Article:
“Ultimately, property rights and personal rights are the same thing.”

“When once the right of the individual to liberty and equality is admitted, there is no escape from the conclusion that he alone is entitled to the rewards of his own industry. Any other conclusion would necessarily imply either privilege or servitude.”

“If ever the citizen comes to feel that our government does not protect him in the free and equal assertion of his rights... he will withdraw his allegiance from that government...”

“In its main features the Declaration of Independence...is a declaration not of material but of spiritual conceptions. Equality, liberty, popular sovereignty, the rights of man...are ideals.”

“To live under the American Constitution is the greatest political privilege that was ever accorded to the human race.”

“The Constitution is the sole source and guaranty of national freedom.”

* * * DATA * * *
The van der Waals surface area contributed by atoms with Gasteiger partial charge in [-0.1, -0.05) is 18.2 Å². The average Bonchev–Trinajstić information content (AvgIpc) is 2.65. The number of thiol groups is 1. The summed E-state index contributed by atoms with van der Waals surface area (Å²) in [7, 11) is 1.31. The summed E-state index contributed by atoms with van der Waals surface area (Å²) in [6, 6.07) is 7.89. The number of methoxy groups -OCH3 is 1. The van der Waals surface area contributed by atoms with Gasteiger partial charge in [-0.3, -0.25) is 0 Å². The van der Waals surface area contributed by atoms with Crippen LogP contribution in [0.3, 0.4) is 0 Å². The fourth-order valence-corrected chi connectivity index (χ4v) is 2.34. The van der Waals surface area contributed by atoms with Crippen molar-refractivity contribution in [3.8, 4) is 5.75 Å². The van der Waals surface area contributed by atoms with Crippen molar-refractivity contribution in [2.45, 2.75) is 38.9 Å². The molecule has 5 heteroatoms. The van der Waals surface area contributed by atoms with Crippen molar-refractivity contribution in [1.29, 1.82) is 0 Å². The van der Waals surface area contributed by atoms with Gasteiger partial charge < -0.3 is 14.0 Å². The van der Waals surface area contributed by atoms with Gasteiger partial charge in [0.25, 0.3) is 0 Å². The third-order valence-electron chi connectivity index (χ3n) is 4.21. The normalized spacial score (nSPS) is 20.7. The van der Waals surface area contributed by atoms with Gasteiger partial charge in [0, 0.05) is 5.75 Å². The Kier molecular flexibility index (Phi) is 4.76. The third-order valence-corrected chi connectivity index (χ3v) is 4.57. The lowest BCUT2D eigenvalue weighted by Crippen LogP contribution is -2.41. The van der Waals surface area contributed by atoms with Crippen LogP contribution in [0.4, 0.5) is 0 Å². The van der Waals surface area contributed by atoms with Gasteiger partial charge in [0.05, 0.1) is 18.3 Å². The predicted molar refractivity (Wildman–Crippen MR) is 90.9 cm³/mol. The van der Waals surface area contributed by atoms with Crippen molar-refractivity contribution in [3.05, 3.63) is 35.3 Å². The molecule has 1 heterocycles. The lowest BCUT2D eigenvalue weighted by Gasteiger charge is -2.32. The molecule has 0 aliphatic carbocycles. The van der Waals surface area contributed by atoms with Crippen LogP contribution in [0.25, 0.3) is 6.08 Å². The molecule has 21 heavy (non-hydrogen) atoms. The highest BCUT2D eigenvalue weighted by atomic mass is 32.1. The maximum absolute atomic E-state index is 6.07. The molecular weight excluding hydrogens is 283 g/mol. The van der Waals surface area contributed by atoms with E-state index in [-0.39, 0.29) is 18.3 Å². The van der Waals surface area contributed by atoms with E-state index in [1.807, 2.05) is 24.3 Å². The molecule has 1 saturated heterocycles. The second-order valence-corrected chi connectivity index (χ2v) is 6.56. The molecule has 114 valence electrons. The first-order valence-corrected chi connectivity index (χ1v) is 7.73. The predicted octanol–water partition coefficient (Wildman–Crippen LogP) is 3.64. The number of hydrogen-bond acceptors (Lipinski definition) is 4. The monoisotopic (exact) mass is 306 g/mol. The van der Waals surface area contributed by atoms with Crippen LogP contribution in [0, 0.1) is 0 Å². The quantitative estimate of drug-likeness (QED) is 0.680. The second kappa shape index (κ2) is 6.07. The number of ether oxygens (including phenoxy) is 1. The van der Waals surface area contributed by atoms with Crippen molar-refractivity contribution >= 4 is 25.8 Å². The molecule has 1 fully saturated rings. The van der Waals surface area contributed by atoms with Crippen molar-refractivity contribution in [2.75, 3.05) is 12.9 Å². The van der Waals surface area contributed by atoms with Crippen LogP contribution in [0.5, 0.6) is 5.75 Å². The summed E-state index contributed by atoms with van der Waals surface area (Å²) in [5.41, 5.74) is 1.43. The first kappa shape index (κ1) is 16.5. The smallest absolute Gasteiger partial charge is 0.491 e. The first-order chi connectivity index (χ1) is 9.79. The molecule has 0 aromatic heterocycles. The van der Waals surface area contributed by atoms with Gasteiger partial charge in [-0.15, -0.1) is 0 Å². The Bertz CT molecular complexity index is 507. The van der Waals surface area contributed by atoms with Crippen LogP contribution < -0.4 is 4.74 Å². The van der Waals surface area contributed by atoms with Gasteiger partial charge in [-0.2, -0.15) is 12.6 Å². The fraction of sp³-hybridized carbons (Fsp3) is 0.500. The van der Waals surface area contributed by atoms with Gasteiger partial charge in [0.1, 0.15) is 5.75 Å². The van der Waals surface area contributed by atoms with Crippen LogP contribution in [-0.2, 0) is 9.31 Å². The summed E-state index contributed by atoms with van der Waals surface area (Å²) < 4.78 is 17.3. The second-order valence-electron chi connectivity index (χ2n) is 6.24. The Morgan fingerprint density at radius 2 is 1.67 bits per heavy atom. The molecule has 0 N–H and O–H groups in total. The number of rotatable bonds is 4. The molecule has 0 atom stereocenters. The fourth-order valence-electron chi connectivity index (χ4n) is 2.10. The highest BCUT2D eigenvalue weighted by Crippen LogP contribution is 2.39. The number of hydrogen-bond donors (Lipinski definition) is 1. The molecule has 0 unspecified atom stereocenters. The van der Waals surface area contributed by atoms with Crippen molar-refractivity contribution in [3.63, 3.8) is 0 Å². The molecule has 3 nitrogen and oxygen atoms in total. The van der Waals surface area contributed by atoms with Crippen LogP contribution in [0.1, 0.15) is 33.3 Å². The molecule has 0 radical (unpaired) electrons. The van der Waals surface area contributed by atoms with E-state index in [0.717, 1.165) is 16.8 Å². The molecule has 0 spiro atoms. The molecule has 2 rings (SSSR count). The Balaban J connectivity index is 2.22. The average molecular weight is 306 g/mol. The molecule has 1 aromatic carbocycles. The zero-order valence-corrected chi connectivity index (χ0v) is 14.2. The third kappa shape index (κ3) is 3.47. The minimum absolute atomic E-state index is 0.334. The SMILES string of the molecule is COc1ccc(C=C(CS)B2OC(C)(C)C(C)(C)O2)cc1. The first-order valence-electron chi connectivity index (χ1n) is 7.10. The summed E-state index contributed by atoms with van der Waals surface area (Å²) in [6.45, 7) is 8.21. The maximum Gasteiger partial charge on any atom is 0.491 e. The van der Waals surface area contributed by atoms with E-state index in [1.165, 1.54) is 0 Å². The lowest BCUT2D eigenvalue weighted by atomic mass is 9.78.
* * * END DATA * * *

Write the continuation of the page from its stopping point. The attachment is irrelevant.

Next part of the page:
“[But] the matchless wisdom that is enshrined in our Constitution...needs constant effort and tireless vigilance for their protection and support.”

On Rules & Regulations

“It is much more important to kill bad bills than to pass good ones.”

“We have got so many regulatory laws already...we would be just as well off if we didn’t have any more.”

“The people cannot look to legislation generally for success.”

“After order and liberty, economy is one of the highest essentials of a free government.”

“I favor the policy of economy...because I wish to save people...Economy is idealism in its most practical form.”

“Perhaps one of the most important accomplishments of my administration has been minding my own business.”

“There is no justification for public interference with purely private concerns.”